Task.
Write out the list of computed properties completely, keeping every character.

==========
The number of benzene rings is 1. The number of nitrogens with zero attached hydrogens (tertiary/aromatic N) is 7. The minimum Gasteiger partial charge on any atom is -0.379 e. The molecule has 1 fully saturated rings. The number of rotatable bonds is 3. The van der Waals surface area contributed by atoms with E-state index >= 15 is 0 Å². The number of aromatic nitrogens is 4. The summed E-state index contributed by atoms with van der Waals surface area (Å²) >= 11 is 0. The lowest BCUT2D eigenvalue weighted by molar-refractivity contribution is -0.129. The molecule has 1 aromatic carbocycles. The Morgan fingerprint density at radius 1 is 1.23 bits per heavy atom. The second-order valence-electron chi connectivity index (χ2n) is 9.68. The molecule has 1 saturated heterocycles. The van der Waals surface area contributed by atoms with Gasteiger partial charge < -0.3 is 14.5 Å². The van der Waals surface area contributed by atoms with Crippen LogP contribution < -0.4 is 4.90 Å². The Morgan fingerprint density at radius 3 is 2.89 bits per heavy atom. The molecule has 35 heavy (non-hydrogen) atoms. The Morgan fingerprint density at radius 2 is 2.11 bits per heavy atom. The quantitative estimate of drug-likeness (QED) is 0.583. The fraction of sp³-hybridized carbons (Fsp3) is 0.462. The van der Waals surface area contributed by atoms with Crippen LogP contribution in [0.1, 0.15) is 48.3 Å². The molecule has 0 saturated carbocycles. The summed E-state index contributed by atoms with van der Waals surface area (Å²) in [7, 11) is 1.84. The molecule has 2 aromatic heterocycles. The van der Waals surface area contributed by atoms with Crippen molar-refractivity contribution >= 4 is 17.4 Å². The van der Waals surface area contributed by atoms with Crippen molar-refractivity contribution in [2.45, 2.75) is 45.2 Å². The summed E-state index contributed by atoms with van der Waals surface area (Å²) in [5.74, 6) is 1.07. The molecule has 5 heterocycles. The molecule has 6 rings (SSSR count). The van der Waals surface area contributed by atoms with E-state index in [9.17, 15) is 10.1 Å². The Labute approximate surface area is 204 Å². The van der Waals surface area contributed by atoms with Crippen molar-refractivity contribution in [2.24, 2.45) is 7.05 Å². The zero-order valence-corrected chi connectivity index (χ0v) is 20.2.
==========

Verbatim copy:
The number of benzene rings is 1. The number of nitrogens with zero attached hydrogens (tertiary/aromatic N) is 7. The minimum Gasteiger partial charge on any atom is -0.379 e. The molecule has 1 fully saturated rings. The number of rotatable bonds is 3. The van der Waals surface area contributed by atoms with E-state index >= 15 is 0 Å². The number of aromatic nitrogens is 4. The summed E-state index contributed by atoms with van der Waals surface area (Å²) >= 11 is 0. The lowest BCUT2D eigenvalue weighted by molar-refractivity contribution is -0.129. The molecule has 1 aromatic carbocycles. The Morgan fingerprint density at radius 1 is 1.23 bits per heavy atom. The second-order valence-electron chi connectivity index (χ2n) is 9.68. The molecule has 1 saturated heterocycles. The van der Waals surface area contributed by atoms with Gasteiger partial charge < -0.3 is 14.5 Å². The van der Waals surface area contributed by atoms with Crippen LogP contribution < -0.4 is 4.90 Å². The Morgan fingerprint density at radius 3 is 2.89 bits per heavy atom. The molecule has 35 heavy (non-hydrogen) atoms. The Morgan fingerprint density at radius 2 is 2.11 bits per heavy atom. The quantitative estimate of drug-likeness (QED) is 0.583. The fraction of sp³-hybridized carbons (Fsp3) is 0.462. The van der Waals surface area contributed by atoms with Crippen LogP contribution in [0.1, 0.15) is 48.3 Å². The molecule has 0 saturated carbocycles. The summed E-state index contributed by atoms with van der Waals surface area (Å²) in [7, 11) is 1.84. The molecule has 2 aromatic heterocycles. The van der Waals surface area contributed by atoms with Crippen molar-refractivity contribution >= 4 is 17.4 Å². The van der Waals surface area contributed by atoms with Crippen molar-refractivity contribution in [2.45, 2.75) is 45.2 Å². The summed E-state index contributed by atoms with van der Waals surface area (Å²) in [5.74, 6) is 1.07. The molecule has 5 heterocycles. The molecule has 6 rings (SSSR count). The van der Waals surface area contributed by atoms with E-state index in [9.17, 15) is 10.1 Å². The Labute approximate surface area is 204 Å². The van der Waals surface area contributed by atoms with Crippen molar-refractivity contribution in [2.24, 2.45) is 7.05 Å². The zero-order valence-corrected chi connectivity index (χ0v) is 20.2.